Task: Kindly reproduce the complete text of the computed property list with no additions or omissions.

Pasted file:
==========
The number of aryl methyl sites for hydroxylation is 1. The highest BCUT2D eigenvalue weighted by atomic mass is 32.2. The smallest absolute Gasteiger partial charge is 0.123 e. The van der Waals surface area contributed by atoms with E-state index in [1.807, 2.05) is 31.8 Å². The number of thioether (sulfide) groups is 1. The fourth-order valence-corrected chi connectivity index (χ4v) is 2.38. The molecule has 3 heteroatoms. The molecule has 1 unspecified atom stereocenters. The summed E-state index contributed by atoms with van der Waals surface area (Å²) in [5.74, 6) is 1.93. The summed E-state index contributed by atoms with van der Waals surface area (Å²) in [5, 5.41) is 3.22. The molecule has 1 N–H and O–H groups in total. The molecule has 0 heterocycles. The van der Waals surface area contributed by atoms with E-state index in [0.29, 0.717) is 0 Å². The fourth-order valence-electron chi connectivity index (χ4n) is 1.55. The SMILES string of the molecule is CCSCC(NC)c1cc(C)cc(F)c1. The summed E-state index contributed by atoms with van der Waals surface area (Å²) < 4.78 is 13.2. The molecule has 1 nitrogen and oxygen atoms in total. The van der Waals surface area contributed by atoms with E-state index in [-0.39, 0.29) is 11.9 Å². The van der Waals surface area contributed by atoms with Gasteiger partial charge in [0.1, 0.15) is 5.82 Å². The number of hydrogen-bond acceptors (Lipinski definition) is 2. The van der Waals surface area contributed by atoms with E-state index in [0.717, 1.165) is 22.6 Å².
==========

The number of aryl methyl sites for hydroxylation is 1. The highest BCUT2D eigenvalue weighted by atomic mass is 32.2. The smallest absolute Gasteiger partial charge is 0.123 e. The van der Waals surface area contributed by atoms with E-state index in [1.807, 2.05) is 31.8 Å². The number of thioether (sulfide) groups is 1. The fourth-order valence-corrected chi connectivity index (χ4v) is 2.38. The molecule has 3 heteroatoms. The molecule has 1 unspecified atom stereocenters. The summed E-state index contributed by atoms with van der Waals surface area (Å²) in [5.74, 6) is 1.93. The summed E-state index contributed by atoms with van der Waals surface area (Å²) in [5, 5.41) is 3.22. The molecule has 1 N–H and O–H groups in total. The molecule has 0 heterocycles. The van der Waals surface area contributed by atoms with E-state index in [0.29, 0.717) is 0 Å². The fourth-order valence-electron chi connectivity index (χ4n) is 1.55. The SMILES string of the molecule is CCSCC(NC)c1cc(C)cc(F)c1. The summed E-state index contributed by atoms with van der Waals surface area (Å²) < 4.78 is 13.2. The molecule has 1 nitrogen and oxygen atoms in total. The van der Waals surface area contributed by atoms with E-state index in [-0.39, 0.29) is 11.9 Å². The van der Waals surface area contributed by atoms with Gasteiger partial charge in [0.1, 0.15) is 5.82 Å². The number of hydrogen-bond acceptors (Lipinski definition) is 2. The van der Waals surface area contributed by atoms with E-state index in [0.717, 1.165) is 22.6 Å².